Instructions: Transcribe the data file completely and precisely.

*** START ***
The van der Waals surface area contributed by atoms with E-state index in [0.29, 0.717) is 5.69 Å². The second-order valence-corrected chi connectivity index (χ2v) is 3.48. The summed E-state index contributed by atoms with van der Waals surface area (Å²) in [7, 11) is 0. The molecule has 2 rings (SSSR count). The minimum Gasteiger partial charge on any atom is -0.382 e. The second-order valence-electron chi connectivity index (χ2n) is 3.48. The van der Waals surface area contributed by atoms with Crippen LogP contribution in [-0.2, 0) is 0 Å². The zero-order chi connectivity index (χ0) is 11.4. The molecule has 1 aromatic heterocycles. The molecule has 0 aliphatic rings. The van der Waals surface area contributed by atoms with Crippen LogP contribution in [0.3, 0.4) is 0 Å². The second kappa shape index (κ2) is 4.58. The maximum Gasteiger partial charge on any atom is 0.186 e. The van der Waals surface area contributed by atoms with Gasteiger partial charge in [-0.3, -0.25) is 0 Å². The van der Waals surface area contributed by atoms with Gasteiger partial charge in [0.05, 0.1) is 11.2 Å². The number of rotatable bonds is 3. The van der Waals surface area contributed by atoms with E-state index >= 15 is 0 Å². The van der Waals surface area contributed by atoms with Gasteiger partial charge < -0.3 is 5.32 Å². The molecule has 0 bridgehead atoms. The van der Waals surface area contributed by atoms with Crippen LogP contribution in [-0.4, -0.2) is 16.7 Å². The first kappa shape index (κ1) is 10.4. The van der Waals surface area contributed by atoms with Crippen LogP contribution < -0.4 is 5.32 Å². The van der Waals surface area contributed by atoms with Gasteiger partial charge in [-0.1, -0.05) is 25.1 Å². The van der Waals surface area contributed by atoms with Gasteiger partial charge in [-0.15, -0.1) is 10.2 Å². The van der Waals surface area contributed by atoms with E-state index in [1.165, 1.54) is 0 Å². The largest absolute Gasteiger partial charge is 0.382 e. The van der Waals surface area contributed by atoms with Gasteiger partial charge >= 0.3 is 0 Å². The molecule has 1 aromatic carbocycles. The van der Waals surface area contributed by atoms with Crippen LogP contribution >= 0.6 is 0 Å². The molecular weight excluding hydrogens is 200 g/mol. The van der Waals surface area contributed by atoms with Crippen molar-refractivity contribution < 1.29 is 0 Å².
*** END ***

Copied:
The van der Waals surface area contributed by atoms with E-state index in [0.29, 0.717) is 5.69 Å². The second-order valence-corrected chi connectivity index (χ2v) is 3.48. The summed E-state index contributed by atoms with van der Waals surface area (Å²) in [7, 11) is 0. The molecule has 2 rings (SSSR count). The minimum Gasteiger partial charge on any atom is -0.382 e. The second-order valence-electron chi connectivity index (χ2n) is 3.48. The van der Waals surface area contributed by atoms with Crippen LogP contribution in [-0.2, 0) is 0 Å². The zero-order chi connectivity index (χ0) is 11.4. The molecule has 1 aromatic heterocycles. The molecule has 0 aliphatic rings. The van der Waals surface area contributed by atoms with Crippen LogP contribution in [0.3, 0.4) is 0 Å². The second kappa shape index (κ2) is 4.58. The maximum Gasteiger partial charge on any atom is 0.186 e. The van der Waals surface area contributed by atoms with Gasteiger partial charge in [-0.3, -0.25) is 0 Å². The van der Waals surface area contributed by atoms with Gasteiger partial charge in [0.05, 0.1) is 11.2 Å². The number of rotatable bonds is 3. The van der Waals surface area contributed by atoms with E-state index >= 15 is 0 Å². The van der Waals surface area contributed by atoms with Gasteiger partial charge < -0.3 is 5.32 Å². The molecule has 0 bridgehead atoms. The van der Waals surface area contributed by atoms with Crippen LogP contribution in [-0.4, -0.2) is 16.7 Å². The first kappa shape index (κ1) is 10.4. The van der Waals surface area contributed by atoms with Crippen LogP contribution < -0.4 is 5.32 Å². The van der Waals surface area contributed by atoms with Gasteiger partial charge in [-0.1, -0.05) is 25.1 Å². The van der Waals surface area contributed by atoms with Gasteiger partial charge in [-0.15, -0.1) is 10.2 Å². The van der Waals surface area contributed by atoms with E-state index in [1.165, 1.54) is 0 Å². The largest absolute Gasteiger partial charge is 0.382 e. The van der Waals surface area contributed by atoms with Gasteiger partial charge >= 0.3 is 0 Å². The molecule has 1 aromatic carbocycles. The van der Waals surface area contributed by atoms with Crippen LogP contribution >= 0.6 is 0 Å². The molecular weight excluding hydrogens is 200 g/mol. The van der Waals surface area contributed by atoms with Crippen molar-refractivity contribution < 1.29 is 0 Å².